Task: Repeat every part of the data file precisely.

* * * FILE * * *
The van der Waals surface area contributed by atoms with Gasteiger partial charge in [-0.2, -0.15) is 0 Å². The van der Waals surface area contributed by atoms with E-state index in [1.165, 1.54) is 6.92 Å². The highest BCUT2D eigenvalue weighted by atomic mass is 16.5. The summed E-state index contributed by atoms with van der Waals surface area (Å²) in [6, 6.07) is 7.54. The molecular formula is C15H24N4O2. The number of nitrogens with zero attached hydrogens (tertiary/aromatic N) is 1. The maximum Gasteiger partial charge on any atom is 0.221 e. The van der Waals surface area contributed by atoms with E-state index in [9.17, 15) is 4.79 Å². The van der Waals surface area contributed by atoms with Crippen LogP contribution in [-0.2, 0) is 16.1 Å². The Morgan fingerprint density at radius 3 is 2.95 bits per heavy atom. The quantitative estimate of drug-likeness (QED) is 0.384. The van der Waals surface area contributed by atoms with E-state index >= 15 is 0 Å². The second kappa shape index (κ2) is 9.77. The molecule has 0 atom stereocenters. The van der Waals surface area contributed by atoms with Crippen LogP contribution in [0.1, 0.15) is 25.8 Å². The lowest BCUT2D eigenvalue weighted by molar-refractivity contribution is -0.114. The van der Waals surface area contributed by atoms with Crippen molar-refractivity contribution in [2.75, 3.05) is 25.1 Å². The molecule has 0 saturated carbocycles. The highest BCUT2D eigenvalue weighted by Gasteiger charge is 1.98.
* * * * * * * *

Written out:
The van der Waals surface area contributed by atoms with Gasteiger partial charge in [-0.2, -0.15) is 0 Å². The van der Waals surface area contributed by atoms with E-state index in [1.165, 1.54) is 6.92 Å². The highest BCUT2D eigenvalue weighted by atomic mass is 16.5. The summed E-state index contributed by atoms with van der Waals surface area (Å²) in [6, 6.07) is 7.54. The molecular formula is C15H24N4O2. The number of nitrogens with zero attached hydrogens (tertiary/aromatic N) is 1. The maximum Gasteiger partial charge on any atom is 0.221 e. The van der Waals surface area contributed by atoms with E-state index in [9.17, 15) is 4.79 Å². The van der Waals surface area contributed by atoms with Crippen LogP contribution in [-0.2, 0) is 16.1 Å². The Morgan fingerprint density at radius 3 is 2.95 bits per heavy atom. The quantitative estimate of drug-likeness (QED) is 0.384. The van der Waals surface area contributed by atoms with E-state index >= 15 is 0 Å². The second kappa shape index (κ2) is 9.77. The molecule has 0 atom stereocenters. The van der Waals surface area contributed by atoms with Crippen LogP contribution in [0.1, 0.15) is 25.8 Å². The lowest BCUT2D eigenvalue weighted by molar-refractivity contribution is -0.114. The van der Waals surface area contributed by atoms with Crippen molar-refractivity contribution in [2.75, 3.05) is 25.1 Å². The molecule has 0 saturated carbocycles. The highest BCUT2D eigenvalue weighted by Gasteiger charge is 1.98.